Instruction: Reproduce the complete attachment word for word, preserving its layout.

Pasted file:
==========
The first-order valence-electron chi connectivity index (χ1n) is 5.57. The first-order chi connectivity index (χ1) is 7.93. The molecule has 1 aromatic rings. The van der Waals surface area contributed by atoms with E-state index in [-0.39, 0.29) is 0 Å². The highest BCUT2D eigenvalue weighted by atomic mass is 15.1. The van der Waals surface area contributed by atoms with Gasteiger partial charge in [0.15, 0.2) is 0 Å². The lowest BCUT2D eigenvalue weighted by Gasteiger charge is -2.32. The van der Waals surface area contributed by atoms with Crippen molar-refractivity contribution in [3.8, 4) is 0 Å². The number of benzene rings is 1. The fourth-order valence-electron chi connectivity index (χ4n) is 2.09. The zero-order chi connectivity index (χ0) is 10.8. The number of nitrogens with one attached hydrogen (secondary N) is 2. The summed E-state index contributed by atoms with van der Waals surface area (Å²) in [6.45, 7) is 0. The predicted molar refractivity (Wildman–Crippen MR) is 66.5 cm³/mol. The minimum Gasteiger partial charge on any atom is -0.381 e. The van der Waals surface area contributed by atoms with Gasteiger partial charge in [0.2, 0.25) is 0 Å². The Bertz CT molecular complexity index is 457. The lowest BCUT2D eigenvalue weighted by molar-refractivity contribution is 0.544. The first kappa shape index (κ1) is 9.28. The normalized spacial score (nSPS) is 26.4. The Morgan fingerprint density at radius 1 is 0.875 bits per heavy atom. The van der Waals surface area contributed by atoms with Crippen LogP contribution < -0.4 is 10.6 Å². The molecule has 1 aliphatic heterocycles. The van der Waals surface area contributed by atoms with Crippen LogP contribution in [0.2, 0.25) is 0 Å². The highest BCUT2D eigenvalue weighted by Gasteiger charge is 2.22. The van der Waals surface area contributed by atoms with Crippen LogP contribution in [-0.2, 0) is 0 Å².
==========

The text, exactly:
The first-order valence-electron chi connectivity index (χ1n) is 5.57. The first-order chi connectivity index (χ1) is 7.93. The molecule has 1 aromatic rings. The van der Waals surface area contributed by atoms with E-state index in [-0.39, 0.29) is 0 Å². The highest BCUT2D eigenvalue weighted by atomic mass is 15.1. The van der Waals surface area contributed by atoms with Gasteiger partial charge in [0.15, 0.2) is 0 Å². The lowest BCUT2D eigenvalue weighted by Gasteiger charge is -2.32. The van der Waals surface area contributed by atoms with Crippen molar-refractivity contribution in [3.8, 4) is 0 Å². The number of benzene rings is 1. The fourth-order valence-electron chi connectivity index (χ4n) is 2.09. The zero-order chi connectivity index (χ0) is 10.8. The number of nitrogens with one attached hydrogen (secondary N) is 2. The summed E-state index contributed by atoms with van der Waals surface area (Å²) in [6.45, 7) is 0. The predicted molar refractivity (Wildman–Crippen MR) is 66.5 cm³/mol. The minimum Gasteiger partial charge on any atom is -0.381 e. The van der Waals surface area contributed by atoms with Gasteiger partial charge in [0.2, 0.25) is 0 Å². The Bertz CT molecular complexity index is 457. The lowest BCUT2D eigenvalue weighted by molar-refractivity contribution is 0.544. The first kappa shape index (κ1) is 9.28. The normalized spacial score (nSPS) is 26.4. The Morgan fingerprint density at radius 1 is 0.875 bits per heavy atom. The van der Waals surface area contributed by atoms with Crippen LogP contribution < -0.4 is 10.6 Å². The molecule has 1 aliphatic heterocycles. The van der Waals surface area contributed by atoms with Crippen LogP contribution in [0.2, 0.25) is 0 Å². The highest BCUT2D eigenvalue weighted by Gasteiger charge is 2.22. The van der Waals surface area contributed by atoms with Crippen LogP contribution in [-0.2, 0) is 0 Å².